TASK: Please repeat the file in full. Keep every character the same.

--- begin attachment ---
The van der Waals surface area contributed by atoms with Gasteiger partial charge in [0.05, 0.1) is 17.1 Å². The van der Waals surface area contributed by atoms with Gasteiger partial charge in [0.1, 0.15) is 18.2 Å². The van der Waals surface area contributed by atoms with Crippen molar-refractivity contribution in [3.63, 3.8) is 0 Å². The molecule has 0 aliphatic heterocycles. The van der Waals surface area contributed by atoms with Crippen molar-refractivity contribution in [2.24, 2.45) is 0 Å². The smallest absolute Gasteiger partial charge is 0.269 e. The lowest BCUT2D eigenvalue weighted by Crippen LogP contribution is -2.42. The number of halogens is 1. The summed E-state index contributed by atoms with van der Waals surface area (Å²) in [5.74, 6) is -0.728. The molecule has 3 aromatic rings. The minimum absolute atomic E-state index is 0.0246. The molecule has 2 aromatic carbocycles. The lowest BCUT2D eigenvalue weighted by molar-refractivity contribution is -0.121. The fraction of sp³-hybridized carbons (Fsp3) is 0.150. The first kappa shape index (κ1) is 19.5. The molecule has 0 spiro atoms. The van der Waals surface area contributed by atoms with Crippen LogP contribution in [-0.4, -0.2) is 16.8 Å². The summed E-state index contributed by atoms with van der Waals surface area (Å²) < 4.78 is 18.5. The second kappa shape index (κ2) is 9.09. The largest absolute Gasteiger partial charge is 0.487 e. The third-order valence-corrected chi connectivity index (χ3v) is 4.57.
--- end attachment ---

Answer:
The van der Waals surface area contributed by atoms with Gasteiger partial charge in [0.05, 0.1) is 17.1 Å². The van der Waals surface area contributed by atoms with Gasteiger partial charge in [0.1, 0.15) is 18.2 Å². The van der Waals surface area contributed by atoms with Crippen molar-refractivity contribution in [3.63, 3.8) is 0 Å². The molecule has 0 aliphatic heterocycles. The van der Waals surface area contributed by atoms with Crippen molar-refractivity contribution in [2.24, 2.45) is 0 Å². The smallest absolute Gasteiger partial charge is 0.269 e. The lowest BCUT2D eigenvalue weighted by Crippen LogP contribution is -2.42. The number of halogens is 1. The summed E-state index contributed by atoms with van der Waals surface area (Å²) in [5.74, 6) is -0.728. The molecule has 3 aromatic rings. The minimum absolute atomic E-state index is 0.0246. The molecule has 2 aromatic carbocycles. The lowest BCUT2D eigenvalue weighted by molar-refractivity contribution is -0.121. The fraction of sp³-hybridized carbons (Fsp3) is 0.150. The first kappa shape index (κ1) is 19.5. The molecule has 0 spiro atoms. The van der Waals surface area contributed by atoms with Crippen LogP contribution in [-0.4, -0.2) is 16.8 Å². The summed E-state index contributed by atoms with van der Waals surface area (Å²) < 4.78 is 18.5. The second kappa shape index (κ2) is 9.09. The largest absolute Gasteiger partial charge is 0.487 e. The third-order valence-corrected chi connectivity index (χ3v) is 4.57.